Biggest Change In Fast Food Isn’t What’s Served, It’s Who’s Serving

I was amused reading about fast food workers wanting to go on strike for higher wages. Not amused by the plight of a group of people who work hard for very little, but because it took me back to my days in the fast food industry, when it was still in its infancy.

Back then, if I had gone to my boss and asked to have my wages doubled, he would have said something like, “Don’t let the door hit you on your way out.” Not to get too political, but the fast food industry has always relied on an unskilled workforce willing to work part time for minimum wage. The difference is that when I was young, the workers were mostly teen-age kids in high school who weren’t depending on those jobs to make a living.

Like so many others, my start in the “business” world was as a News-Pilot paperboy. My first “real” job came at the McDonald’s in Lomita on Western and Pacific Coast Highway, which is still there, albeit in a newer, bigger version (they introduced the newfangled Big Mac while I was there, and with every order we had to say, “Would you like a hot apple turnover with that?”). It was my senior year in high school, October 1968, when I started at the then-minimum wage of $1.25 an hour (and the Big Mac was 49 cents). I worked 26.5 hours those first two weeks, after school and weekends, and brought home $27.29. I’d never had so much money. I was rich!

I didn’t have a car, however, so I jumped at the opportunity when San Pedro got a brand-new Jack in the Box on Western Ave., the one that’s still there, in January 1969. It also meant a huge raise to $1.40 an hour. I now had a car and had graduated so I could work longer hours. The cash was pouring in.

My fast food experience ended just a few months later, when I began my journalism career as a sports stringer for the News-Pilot (30 cents a column inch could add up real fast), but I’ll never forget flipping burgers during the lunch or dinner rush and cleaning the grill and mopping floors at cleanup.

My colleagues at that time were fellow teens. At McDonald’s, I worked alongside my friend John Hiigel, who was San Pedro High’s student body president. He went on to become a pastor and then a professor at a Midwest college.

I was the “old man” at Jack’s. Most of my co-workers were juniors or sophomores. One was friend Ted Petrich, now a retired teacher living in Hemet. Another was Chris Traughber, a champion swimmer at SPHS and today Dr. Chris Traughber of the Palos Verdes Family and Immediate Medical Care Center. In a recent conversation with Chris, we agreed that we learned a great deal about life during our fast food days, but what we learned most was that it wasn’t what we wanted to do for the rest of our lives. Even at $8 an hour.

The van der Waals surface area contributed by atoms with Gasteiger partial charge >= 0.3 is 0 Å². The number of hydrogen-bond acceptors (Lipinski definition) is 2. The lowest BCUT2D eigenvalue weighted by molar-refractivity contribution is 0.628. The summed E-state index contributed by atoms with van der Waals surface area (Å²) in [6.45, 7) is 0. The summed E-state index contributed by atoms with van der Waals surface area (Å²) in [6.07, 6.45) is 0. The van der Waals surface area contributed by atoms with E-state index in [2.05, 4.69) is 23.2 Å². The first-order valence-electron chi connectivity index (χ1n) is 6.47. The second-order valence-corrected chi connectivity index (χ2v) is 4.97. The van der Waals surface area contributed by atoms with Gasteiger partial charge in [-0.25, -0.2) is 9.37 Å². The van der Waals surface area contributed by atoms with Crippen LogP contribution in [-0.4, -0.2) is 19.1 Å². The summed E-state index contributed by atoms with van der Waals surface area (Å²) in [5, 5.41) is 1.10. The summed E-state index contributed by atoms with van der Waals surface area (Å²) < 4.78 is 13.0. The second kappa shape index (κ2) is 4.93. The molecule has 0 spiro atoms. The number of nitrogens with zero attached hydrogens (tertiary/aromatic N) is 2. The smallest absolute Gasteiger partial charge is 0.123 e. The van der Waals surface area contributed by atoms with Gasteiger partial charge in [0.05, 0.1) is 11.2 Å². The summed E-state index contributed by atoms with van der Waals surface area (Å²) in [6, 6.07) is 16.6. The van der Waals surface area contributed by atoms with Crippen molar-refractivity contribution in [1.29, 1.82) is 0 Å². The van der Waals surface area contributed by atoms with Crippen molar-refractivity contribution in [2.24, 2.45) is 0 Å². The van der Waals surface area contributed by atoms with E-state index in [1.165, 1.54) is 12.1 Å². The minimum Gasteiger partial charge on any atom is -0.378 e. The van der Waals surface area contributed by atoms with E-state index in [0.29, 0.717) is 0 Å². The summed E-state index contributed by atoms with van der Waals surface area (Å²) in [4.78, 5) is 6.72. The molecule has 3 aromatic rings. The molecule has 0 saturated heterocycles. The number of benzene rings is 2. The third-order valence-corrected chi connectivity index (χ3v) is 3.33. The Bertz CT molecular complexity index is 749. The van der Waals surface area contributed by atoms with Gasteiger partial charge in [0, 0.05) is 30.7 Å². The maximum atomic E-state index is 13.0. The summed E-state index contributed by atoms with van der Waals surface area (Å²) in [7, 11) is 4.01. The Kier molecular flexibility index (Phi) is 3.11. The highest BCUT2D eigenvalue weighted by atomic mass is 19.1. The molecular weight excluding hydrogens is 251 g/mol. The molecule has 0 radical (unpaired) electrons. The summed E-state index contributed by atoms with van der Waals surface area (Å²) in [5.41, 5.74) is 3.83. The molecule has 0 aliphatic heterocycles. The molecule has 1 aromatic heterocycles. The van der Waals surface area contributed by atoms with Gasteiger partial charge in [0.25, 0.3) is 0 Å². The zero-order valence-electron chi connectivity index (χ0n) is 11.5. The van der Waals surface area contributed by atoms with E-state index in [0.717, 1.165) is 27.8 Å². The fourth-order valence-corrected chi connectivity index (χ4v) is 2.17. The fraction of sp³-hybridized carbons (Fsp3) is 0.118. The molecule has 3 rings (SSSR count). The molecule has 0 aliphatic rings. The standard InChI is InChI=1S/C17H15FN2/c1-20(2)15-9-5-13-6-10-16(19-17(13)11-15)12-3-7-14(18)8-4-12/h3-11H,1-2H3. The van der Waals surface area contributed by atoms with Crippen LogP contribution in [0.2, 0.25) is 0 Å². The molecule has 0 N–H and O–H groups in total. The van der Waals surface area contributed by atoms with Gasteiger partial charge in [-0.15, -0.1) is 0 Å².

Of course, as I write this, the Big Mac is $3.89, and California is planning to increase the minimum wage to $10 an hour. Maybe I should rethink this and start practicing: “Would you like to make that a combo?”

Let’s Go Surfing

There are a couple of entertaining videos on YouTube that should interest San Pedrans. Linda (Barnes) Krammes (San Pedro High Winter `62) alerted me to the first (http://youtu.be/paLt3HLS3YQ) called San Pedro Memories.

Posted by Van Barbre (Winter `64), Memories is a series of snapshots, many of which appear to have come right from his family album, mingled with postcards of San Pedro and Long Beach in the `50s and `60s. I particularly liked the shots of the Pike, the Fishermen’s Fiesta in the heyday of the fishing industry, hundreds of white-uniformed cannery workers, the old Gaffey Street Pool, Marineland and San Pedro High in the early `60s.

For an entirely different look at San Pedro High, check out “Pirate Pride” (http://youtu.be/P21OZ7X55CQ). Judy Kiesel sent me the link to this video, which has been out since last fall. The brainchild of Joanne Cherry Booth, the dance teacher at San Pedro High, it’s a “Gangnam Style” parody that takes you on a tour of both campuses, and by the time it’s over has shown hundreds of choreographed students and a good part of the faculty and staff. All in good fun, it’s well-done, and if you don’t know what “Gangnam Style” is, well, you’ll just have to look to find out.

Kudos to Booth, a Venice, Calif., native who’s been at Pedro for 30 years, and camerman Victor Prudeux, an SPHS grad. Prudeux was on the stage crew as a student and, according to Booth, comes back and assists with performing arts events and technical needs.

I can’t help but wonder, however, what the Pirates’ API score would have been had they shown the same enthusiasm in the classroom. Just sayin’. spt